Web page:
In Sweden, for example, when its pension system was implemented in 1913, the average Swede lived to roughly 57 years; the 2020 number is 83. At the same time, fertility rates among the general population have fallen. As a result, people aged 65 and older made up 8 percent of the population in 1900 and roughly 20 percent today — with a projected increase to 40 percent by 2030. And yet the age at which an employee can be forced to retire has increased only by one year since the 1970s, from 67 to 68.
As long as older people are passive receivers of care and aren’t given the chance to contribute to society, they are bound to have a low social status, says Andreas Motel-Klingebiel, a sociologist and gerontologist who studies aging and social change at Linköping University in Sweden. The problem is amplified, he says, when societal values center around employment and activity in the labor market. This might be particularly pronounced in northern European societies where labor is central in the social contract, a link that some experts trace to the Reformation and the spread of the Protestant ethic emphasizing hard work and discipline.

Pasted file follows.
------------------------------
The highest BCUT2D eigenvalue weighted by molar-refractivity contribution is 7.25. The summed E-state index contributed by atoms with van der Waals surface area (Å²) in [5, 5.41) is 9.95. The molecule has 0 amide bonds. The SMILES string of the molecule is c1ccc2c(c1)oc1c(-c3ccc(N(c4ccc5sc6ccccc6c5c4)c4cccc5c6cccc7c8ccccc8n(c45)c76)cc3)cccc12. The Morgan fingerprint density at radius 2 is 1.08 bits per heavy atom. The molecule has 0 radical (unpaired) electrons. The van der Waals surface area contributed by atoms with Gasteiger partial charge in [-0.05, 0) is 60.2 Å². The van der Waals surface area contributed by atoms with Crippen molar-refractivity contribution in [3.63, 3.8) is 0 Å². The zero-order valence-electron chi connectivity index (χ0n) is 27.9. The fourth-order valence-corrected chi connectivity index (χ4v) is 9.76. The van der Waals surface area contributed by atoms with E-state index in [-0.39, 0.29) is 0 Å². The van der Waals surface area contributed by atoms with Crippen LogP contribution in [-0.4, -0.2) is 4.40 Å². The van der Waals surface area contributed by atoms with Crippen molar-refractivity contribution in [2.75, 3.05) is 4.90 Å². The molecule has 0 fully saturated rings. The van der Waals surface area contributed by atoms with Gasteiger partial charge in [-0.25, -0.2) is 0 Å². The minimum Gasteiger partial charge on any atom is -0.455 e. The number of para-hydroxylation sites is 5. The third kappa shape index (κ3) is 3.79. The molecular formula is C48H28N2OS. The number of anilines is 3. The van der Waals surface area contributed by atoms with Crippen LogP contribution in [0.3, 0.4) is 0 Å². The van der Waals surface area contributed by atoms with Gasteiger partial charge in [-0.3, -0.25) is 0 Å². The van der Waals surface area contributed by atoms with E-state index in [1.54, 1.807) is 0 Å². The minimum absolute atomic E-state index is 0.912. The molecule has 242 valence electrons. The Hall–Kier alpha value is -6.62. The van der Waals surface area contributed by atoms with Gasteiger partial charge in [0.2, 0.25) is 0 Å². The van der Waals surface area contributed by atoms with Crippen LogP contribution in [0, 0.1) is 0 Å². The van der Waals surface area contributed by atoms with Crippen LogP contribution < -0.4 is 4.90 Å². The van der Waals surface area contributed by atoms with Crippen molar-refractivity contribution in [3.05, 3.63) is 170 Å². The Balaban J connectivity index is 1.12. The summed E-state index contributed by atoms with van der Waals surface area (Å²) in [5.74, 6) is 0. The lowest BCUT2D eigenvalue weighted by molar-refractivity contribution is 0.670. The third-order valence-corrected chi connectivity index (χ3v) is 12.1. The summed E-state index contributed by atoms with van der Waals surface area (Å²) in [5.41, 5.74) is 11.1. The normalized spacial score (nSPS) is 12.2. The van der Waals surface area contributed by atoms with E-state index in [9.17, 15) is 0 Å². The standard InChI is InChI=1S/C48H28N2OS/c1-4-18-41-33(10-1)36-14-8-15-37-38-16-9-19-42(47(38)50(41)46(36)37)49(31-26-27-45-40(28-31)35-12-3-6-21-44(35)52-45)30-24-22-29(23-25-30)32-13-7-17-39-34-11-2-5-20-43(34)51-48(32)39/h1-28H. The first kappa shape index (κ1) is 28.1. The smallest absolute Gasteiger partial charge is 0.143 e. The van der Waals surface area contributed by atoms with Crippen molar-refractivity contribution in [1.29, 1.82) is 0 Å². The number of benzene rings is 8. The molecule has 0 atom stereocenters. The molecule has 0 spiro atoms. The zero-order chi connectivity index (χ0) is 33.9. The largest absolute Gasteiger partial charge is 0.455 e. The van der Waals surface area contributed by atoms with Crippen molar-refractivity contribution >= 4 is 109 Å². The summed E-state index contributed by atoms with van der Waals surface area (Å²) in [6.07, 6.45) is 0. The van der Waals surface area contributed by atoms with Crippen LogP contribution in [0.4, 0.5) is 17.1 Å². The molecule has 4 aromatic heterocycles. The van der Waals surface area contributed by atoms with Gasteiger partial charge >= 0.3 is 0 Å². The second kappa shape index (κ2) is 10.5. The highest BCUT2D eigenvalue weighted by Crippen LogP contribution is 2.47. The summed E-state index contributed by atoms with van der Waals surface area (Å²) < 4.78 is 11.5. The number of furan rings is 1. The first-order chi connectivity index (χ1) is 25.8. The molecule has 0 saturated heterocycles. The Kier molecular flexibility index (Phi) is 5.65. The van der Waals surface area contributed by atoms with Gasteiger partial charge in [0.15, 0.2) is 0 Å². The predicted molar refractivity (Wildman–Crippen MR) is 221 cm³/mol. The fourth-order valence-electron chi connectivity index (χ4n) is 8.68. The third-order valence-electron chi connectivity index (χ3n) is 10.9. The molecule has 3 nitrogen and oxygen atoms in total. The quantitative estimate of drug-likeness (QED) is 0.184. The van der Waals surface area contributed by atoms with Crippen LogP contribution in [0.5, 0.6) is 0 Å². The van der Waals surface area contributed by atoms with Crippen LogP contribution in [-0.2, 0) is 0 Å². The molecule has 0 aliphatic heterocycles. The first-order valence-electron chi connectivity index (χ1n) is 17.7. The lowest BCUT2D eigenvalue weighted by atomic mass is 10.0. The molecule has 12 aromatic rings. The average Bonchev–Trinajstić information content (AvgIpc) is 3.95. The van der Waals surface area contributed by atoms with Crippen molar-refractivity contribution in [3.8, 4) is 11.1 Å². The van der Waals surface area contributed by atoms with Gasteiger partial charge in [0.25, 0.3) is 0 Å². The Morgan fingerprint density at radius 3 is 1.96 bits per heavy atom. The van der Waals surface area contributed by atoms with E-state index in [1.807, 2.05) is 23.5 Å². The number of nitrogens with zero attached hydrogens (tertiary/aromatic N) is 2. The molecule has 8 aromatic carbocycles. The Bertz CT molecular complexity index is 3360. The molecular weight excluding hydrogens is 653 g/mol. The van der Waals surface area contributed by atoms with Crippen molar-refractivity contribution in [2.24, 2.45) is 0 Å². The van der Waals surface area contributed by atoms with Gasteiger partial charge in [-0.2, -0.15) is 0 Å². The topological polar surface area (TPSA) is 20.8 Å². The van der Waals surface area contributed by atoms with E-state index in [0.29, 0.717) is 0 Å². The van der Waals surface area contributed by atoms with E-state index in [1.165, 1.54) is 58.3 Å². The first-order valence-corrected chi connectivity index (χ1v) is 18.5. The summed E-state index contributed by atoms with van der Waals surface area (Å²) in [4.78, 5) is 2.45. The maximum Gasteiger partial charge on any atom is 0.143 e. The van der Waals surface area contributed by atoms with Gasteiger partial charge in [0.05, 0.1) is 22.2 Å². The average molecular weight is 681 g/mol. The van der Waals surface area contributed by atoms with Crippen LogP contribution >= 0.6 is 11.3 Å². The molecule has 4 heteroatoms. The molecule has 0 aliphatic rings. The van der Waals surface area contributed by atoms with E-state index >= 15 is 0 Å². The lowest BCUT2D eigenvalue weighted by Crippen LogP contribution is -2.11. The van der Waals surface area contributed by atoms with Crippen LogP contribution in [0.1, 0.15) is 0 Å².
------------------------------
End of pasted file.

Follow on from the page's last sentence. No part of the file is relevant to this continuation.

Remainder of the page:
This perception of the elderly as a burden holds true even for countries with strong social welfare policies, like Sweden. The country “isn’t a welfare state in the American meaning,” says Lars Trägårdh, a modern historian of civil society and the welfare state at Ersta Sköndal Bräcke University College in Stockholm. “It’s not about charity, but about social contribution and reciprocity, where you work and pay your taxes, etcetera. That social contract is ironclad.”
A time for reform